Nitrate contamination, for example, from agriculture is a major threat to many communities’ drinking water sources. According to a recent UC Davis report, over 2 million Californians may not have access to a reliable source of safe drinking water, as groundwater contamination is a major problem throughout the state. Any increase in groundwater contamination is unacceptable and will only put more pressure on California’s shrinking water resources.

 

So why don’t we have a moratorium on fracking here in California? The answer is undoubtedly MONEY.

 



 
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80%–EIGHTY FREAKIN PERCENT

The weather report said there was an 80% chance of rain last night from 10PM Monday night to 10AM Tuesday morning. That was great news, I of course wasn’t planning to bird during those hours and I had no drives schedule this morning. I got up on the roof of my home and raked off leafs and cleaned out the gutters. I waited for the sound of drops hitting the roof or that smell you get when that first rain comes. Woke up this morning–NOT ONE DROP–the 20% won.

 

A couple of California stories are in order.

Officials Search for Plan as California Reservoirs Drop Below Half Capacity.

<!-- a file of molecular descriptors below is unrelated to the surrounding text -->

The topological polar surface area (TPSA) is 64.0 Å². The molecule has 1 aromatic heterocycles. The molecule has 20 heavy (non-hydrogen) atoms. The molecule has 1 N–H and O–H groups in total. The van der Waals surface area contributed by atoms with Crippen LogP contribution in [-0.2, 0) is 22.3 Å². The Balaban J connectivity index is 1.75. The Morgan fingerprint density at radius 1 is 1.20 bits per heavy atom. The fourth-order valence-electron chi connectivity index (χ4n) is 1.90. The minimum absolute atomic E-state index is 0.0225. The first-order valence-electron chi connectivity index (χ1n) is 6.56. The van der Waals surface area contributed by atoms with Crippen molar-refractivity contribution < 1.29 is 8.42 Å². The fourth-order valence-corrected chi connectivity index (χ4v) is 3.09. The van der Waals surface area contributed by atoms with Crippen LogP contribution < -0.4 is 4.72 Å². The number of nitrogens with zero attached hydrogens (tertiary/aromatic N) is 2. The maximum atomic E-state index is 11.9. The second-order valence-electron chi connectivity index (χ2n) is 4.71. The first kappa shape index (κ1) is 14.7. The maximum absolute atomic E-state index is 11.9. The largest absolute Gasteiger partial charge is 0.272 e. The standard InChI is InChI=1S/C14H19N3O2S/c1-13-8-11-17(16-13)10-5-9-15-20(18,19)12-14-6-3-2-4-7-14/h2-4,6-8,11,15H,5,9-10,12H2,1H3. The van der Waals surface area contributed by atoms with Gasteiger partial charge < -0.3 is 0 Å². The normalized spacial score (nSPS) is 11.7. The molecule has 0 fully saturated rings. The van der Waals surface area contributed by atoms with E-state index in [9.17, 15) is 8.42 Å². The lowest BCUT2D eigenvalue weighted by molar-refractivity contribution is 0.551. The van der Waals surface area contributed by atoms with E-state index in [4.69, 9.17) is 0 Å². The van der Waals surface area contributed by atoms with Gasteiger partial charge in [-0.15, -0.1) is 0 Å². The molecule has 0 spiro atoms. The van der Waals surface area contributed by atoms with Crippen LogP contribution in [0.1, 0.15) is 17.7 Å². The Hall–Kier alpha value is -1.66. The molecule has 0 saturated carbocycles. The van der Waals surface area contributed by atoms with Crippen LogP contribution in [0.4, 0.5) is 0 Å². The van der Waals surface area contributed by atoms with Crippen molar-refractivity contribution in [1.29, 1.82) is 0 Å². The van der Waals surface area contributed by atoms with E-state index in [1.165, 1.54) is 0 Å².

You can find this article at this link.

A Sierra Nevada reservoir.
Photo by: Shutterstock: Katarish

“California is known for its massive water infrastructure in which northern reservoirs, which fill up from the Sierra Nevada snowpack, supply the populous southern and coastal regions of the state. However going into a third year of dry winter conditions, many of these northern man-made oases are at precariously low levels, hovering between one-third and one-half capacity, far less than the average for October.”

California Headed For Driest Year On Record

“With less than two months to go in 2013, California is looking at its driest year on record. San Francisco, used as the benchmark because it has the longest consecutive rainfall in the state, received no rain in October and only 3.95 inches of precipitation since January. This is the lowest amount since record keeping began 164 years ago, the San Francisco Chronicle reported.” A link to this story can be found here